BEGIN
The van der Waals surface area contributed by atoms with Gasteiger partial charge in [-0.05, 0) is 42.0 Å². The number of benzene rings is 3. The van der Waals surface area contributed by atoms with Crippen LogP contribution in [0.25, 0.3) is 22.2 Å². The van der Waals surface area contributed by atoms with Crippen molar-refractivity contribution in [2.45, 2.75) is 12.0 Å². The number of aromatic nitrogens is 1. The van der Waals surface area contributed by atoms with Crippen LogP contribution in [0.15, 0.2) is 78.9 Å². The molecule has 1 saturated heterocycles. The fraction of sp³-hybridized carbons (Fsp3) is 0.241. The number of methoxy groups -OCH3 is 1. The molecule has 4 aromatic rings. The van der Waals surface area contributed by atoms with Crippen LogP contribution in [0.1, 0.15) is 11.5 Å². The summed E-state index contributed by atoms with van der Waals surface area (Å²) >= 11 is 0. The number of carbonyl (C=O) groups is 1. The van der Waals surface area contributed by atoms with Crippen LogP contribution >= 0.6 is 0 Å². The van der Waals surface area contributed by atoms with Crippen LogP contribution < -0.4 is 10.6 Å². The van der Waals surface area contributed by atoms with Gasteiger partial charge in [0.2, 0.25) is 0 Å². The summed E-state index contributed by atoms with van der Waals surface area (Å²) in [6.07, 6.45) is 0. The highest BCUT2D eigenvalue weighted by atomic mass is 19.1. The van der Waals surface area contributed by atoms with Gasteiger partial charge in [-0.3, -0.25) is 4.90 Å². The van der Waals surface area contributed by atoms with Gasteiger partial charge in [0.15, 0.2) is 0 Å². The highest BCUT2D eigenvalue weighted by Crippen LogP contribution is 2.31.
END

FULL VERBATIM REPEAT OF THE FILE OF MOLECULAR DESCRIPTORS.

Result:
The van der Waals surface area contributed by atoms with Gasteiger partial charge in [-0.05, 0) is 42.0 Å². The number of benzene rings is 3. The van der Waals surface area contributed by atoms with Crippen LogP contribution in [0.25, 0.3) is 22.2 Å². The van der Waals surface area contributed by atoms with Crippen molar-refractivity contribution in [2.45, 2.75) is 12.0 Å². The number of aromatic nitrogens is 1. The van der Waals surface area contributed by atoms with Crippen LogP contribution in [0.15, 0.2) is 78.9 Å². The molecule has 1 saturated heterocycles. The fraction of sp³-hybridized carbons (Fsp3) is 0.241. The number of methoxy groups -OCH3 is 1. The molecule has 4 aromatic rings. The van der Waals surface area contributed by atoms with Crippen LogP contribution in [0.1, 0.15) is 11.5 Å². The summed E-state index contributed by atoms with van der Waals surface area (Å²) >= 11 is 0. The number of carbonyl (C=O) groups is 1. The van der Waals surface area contributed by atoms with Crippen LogP contribution >= 0.6 is 0 Å². The van der Waals surface area contributed by atoms with Crippen LogP contribution < -0.4 is 10.6 Å². The van der Waals surface area contributed by atoms with Gasteiger partial charge in [0.2, 0.25) is 0 Å². The summed E-state index contributed by atoms with van der Waals surface area (Å²) in [6.07, 6.45) is 0. The highest BCUT2D eigenvalue weighted by atomic mass is 19.1. The van der Waals surface area contributed by atoms with Gasteiger partial charge in [-0.3, -0.25) is 4.90 Å². The van der Waals surface area contributed by atoms with Gasteiger partial charge in [0.15, 0.2) is 0 Å². The highest BCUT2D eigenvalue weighted by Crippen LogP contribution is 2.31.